Today’s theme for Mental Health Awareness week is Supporting Others. As someone who’s been at work on the spectrum of depressed to severely depressed, and anxious to having full-blown panic attacks in the middle of the office, I can’t really put into words how valuable and necessary the support I’ve received from the few that have known has been.
Mental health issues of one type or another can affect 1 in 4 of us at any moment. In fact, it will be very rare for someone not to experience a mental health issue, either themselves or a loved one or close family member. Depression and stress tend to be talked about most and these have become the acceptable public face of mental illness, caused by the pressures of western living – divorce & relationship problems, financial pressures, job woes – all of these are ailments of modern life which everyone can relate to, and so are often cited when trying to break down the stigma of mental health.
And there is a stigma to mental health. Many mental illnesses are not so ‘acceptable’ to be talked about publicly. The myth of the unhinged schizophrenic off their meds and going wild killing people is still common. But people with mental illnesses are four times more likely to be the victims of violent crime than commit it. Did you know that schizophrenia affects 1 in 100 people in their lifetime, and it’s not ‘incurable’ – some people will recover? Again, Bipolar Disorder will affect 1 in 100 people, sometimes called manic depression it means sufferers have very high highs, and very low lows. But actually, the enlightenment and energy during the highs can result in amazing productivity and the lows can generate a great deal of thinking time – just imagine if we could encourage our people with bipolar to be open about where they are in their peaks or troughs and help them to get the most of those periods. Some people’s bipolar results in frequent highs and lows; for others they will be in one state for longer periods.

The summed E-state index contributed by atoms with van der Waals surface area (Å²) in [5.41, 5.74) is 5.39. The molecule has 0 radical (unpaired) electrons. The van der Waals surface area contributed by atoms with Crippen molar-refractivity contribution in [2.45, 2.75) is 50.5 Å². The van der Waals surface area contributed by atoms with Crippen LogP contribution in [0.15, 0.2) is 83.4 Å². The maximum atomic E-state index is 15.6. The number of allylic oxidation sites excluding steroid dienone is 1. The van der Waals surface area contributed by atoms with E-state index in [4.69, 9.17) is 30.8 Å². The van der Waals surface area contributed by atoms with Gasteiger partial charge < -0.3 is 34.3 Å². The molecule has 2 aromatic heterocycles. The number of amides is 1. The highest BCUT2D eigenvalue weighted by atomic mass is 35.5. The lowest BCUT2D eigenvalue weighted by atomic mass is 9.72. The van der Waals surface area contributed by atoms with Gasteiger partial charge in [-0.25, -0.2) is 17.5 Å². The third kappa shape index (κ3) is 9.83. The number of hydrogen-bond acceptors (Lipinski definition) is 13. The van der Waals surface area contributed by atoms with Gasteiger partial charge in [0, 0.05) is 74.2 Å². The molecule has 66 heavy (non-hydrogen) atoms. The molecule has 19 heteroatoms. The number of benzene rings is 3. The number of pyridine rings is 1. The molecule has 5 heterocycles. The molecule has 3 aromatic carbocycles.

Some mental illnesses are developed during childhood, perhaps from birth. Others are developed due to external events. Some are curable. Some are not.
Mental health issues can affect LGBTQ people more than the norm due to external factors, such as bullying or feeling that they cannot be open about who they are, feeling isolated. Whilst I identify as queer, my own mental health issues stem from a separate traumatic event. But, as chair of the LGBTQ network, I want to shine a light on the stat’s that could be affecting those who I represent:
- One in seven (13 per cent) gay and bisexual men are currently experiencing moderate to severe levels of mixed depression and anxiety compared to seven per cent of men in general
- A further nine per cent of gay and bisexual men are experiencing moderate to severe levels of depression with mild or no anxiety compared to two per cent of men in general
- Thus overall, 22 per cent of gay and bisexual men are experiencing moderate to severe levels of depression
- Bisexual men are more likely to experience moderate to severe levels of depression (26 per cent)
- In the last year, four in five (79 per cent) lesbian and bisexual women say they have had a spell of sadness, felt miserable or felt depressed. This increases to 84 per cent of bisexual women and 86 per cent of black and minority ethnic women